A new study finds that the most intense suicidal thoughts among people happen a few months before the surge of suicide rates during spring or early summer. Intriguingly, these thoughts are predominantly experienced between 4 and 5 am.
Contrary to popular belief, which posits winter as a period of increased suicides, the research presents an unexpected finding – suicide rates are highest during spring and early summer.
This collaborative research effort brought together experts from the University of Nottingham, the University of Amsterdam, and Harvard University. They aimed to investigate when throughout the year people contemplate suicide the most and the worst times of day for such thoughts. The research, published in the renowned journal Nature Translational Psychiatry, is already generating significant discussion.
For six years, the research team engaged more than 10,000 participants from the UK, US, and Canada, seeking to understand their feelings, thoughts, and ideas about suicide and self-harm. The study found that such thoughts peak in December. It also revealed that the riskiest hours for people contemplating ending their own lives fall between 4 and 6 am. Throughout the study’s six-year duration, there was a noticeable increase in negative thoughts related to self-harm.
Dr. Brian O’Shea of the University of Nottingham, who spearheaded the research, stated that the exacerbation of mental health issues during winter is a well-known phenomenon, often attributed to Seasonal Affective Disorder, a condition that affects many due to seasonal transitions. It is therefore unexpected that spring, commonly associated with mood elevation, poses the most significant risk for those contemplating suicide.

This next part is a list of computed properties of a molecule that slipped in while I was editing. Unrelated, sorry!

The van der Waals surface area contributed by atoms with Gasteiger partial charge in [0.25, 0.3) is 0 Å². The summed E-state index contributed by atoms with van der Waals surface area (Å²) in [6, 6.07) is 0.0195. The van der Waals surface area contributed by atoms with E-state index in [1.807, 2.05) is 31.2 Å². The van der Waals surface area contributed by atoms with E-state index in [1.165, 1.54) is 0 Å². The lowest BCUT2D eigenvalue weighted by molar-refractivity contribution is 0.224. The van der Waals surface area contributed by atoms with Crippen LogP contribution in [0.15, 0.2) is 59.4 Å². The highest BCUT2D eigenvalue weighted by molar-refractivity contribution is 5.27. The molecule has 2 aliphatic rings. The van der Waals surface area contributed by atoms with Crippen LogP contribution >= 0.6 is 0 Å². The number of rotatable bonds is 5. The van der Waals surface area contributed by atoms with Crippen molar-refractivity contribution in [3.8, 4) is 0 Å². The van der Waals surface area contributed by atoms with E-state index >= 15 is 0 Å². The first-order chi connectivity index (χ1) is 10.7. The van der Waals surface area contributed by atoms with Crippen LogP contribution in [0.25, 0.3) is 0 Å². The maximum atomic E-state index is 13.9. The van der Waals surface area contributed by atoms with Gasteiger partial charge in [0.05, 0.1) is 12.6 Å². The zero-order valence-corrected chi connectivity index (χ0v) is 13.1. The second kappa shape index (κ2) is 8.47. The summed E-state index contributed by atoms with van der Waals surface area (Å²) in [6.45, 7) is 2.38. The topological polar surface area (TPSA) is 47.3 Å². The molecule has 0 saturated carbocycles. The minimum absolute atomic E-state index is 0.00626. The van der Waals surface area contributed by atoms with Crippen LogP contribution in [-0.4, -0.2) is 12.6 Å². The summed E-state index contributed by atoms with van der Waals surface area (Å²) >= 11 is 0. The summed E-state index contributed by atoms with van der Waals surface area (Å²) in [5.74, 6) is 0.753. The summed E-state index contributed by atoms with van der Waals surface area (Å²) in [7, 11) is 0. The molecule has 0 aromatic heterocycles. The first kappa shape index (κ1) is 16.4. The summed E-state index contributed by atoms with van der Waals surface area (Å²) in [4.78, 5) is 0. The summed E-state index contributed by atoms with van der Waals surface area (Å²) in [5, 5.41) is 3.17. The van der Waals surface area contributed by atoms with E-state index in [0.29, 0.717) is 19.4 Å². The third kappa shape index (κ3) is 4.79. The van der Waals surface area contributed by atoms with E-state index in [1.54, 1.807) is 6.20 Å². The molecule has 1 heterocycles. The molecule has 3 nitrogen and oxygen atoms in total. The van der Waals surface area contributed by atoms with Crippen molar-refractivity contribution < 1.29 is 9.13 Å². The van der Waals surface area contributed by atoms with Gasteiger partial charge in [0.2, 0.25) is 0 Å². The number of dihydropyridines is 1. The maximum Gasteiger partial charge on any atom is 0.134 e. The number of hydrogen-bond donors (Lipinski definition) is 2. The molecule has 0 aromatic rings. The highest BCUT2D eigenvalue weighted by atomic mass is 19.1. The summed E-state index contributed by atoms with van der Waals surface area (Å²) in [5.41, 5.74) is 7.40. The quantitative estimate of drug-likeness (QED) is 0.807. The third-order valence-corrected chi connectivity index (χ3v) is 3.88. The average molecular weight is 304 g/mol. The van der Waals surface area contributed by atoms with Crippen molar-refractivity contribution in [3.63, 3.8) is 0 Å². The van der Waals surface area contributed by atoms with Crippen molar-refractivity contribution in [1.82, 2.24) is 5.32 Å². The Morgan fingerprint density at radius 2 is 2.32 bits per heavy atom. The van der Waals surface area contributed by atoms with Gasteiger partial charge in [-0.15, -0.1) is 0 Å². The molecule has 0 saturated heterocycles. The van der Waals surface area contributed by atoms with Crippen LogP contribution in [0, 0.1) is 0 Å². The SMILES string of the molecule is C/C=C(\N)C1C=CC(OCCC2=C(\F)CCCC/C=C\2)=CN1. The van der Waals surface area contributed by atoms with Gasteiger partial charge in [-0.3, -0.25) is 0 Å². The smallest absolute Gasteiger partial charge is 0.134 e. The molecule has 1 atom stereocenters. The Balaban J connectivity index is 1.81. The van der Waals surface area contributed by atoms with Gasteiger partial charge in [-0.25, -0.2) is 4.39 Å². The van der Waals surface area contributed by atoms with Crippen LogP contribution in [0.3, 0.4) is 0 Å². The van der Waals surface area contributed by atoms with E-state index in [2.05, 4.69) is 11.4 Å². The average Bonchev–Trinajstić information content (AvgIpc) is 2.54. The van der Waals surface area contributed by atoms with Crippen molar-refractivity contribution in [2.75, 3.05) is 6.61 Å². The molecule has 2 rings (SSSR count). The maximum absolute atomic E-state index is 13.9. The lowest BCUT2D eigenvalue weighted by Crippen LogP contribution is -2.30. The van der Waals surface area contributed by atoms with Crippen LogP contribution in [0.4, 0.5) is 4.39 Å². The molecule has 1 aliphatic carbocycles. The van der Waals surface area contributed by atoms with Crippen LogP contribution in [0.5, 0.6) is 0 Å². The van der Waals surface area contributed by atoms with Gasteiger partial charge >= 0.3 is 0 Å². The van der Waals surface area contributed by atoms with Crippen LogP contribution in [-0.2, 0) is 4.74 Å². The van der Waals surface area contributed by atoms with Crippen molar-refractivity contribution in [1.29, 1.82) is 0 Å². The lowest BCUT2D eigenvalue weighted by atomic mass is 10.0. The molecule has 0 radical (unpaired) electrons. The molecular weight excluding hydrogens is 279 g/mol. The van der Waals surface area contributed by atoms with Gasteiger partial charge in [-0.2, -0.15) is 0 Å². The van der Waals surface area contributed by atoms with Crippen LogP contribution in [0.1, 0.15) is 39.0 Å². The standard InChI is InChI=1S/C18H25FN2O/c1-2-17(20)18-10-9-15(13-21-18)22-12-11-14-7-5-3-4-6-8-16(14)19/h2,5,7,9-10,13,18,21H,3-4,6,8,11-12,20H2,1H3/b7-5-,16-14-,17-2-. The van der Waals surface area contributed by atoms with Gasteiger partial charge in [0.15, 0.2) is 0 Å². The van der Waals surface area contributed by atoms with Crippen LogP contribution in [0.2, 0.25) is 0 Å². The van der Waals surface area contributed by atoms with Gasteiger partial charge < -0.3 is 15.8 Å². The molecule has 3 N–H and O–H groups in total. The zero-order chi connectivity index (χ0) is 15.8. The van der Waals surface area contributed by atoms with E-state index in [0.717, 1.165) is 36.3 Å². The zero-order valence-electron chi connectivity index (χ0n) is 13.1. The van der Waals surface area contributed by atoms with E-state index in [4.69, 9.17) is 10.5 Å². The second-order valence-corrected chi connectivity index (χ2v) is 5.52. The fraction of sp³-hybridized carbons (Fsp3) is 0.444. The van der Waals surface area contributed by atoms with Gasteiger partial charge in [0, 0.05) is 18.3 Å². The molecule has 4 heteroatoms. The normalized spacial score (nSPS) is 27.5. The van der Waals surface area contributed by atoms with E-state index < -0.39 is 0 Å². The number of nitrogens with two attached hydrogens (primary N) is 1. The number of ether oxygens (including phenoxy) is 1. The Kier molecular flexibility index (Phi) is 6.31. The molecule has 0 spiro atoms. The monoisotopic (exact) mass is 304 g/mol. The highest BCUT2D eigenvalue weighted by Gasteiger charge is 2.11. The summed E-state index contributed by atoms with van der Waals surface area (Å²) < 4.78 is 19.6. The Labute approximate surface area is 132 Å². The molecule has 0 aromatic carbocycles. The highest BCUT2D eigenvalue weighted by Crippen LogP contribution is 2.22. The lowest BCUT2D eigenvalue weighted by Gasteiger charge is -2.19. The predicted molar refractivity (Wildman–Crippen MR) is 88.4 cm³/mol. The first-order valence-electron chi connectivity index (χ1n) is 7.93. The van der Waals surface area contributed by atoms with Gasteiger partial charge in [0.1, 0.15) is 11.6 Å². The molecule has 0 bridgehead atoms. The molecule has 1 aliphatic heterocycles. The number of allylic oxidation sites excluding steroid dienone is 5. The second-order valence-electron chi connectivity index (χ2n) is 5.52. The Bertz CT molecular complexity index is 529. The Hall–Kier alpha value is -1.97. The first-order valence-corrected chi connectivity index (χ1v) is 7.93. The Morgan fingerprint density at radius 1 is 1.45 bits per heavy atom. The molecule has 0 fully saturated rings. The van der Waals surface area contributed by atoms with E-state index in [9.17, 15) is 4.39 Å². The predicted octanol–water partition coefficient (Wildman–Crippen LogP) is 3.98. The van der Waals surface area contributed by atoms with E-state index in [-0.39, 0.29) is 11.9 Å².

According to the research, people feel their worst in December and their best in June. However, the period between these two points sees an uptick in the risk of suicide. O’Shea suggests this increased risk might be due to individuals’ improving moods and energy levels, enabling them to plan and attempt suicide. The exact dynamics of this observation, however, require further exploration.
To assess when people have thoughts of self-harm, the study utilized online tasks. Participants were asked straightforward questions about their mood, suicide, and self-harm, and were also involved in a task that required speedy categorization of words related to themselves, death, and life.
The study divided participants into three groups: those who had previously attempted suicide, those who had contemplated suicide or engaged in non-suicidal self-harm, and those who had not experienced any of these thoughts or behaviors. Over the six-year period, there was a general increase in negative thoughts related to self-harm. Researchers also noted a seasonal effect on mood and suicidal tendencies, especially among those who had previously attempted suicide.
The study underscored a temporal gap between the peak of suicidal thoughts in winter and the apex of suicide rates in spring. Suicidal thoughts were most prevalent in December, followed by thoughts about self-harm in February.
Both peaks precede the spike in actual suicides in spring or early summer. A similar delayed pattern was observed over a 24-hour period, with suicidal thoughts and mood being worst between 4 and 5 in the morning, followed by thoughts about self-harm.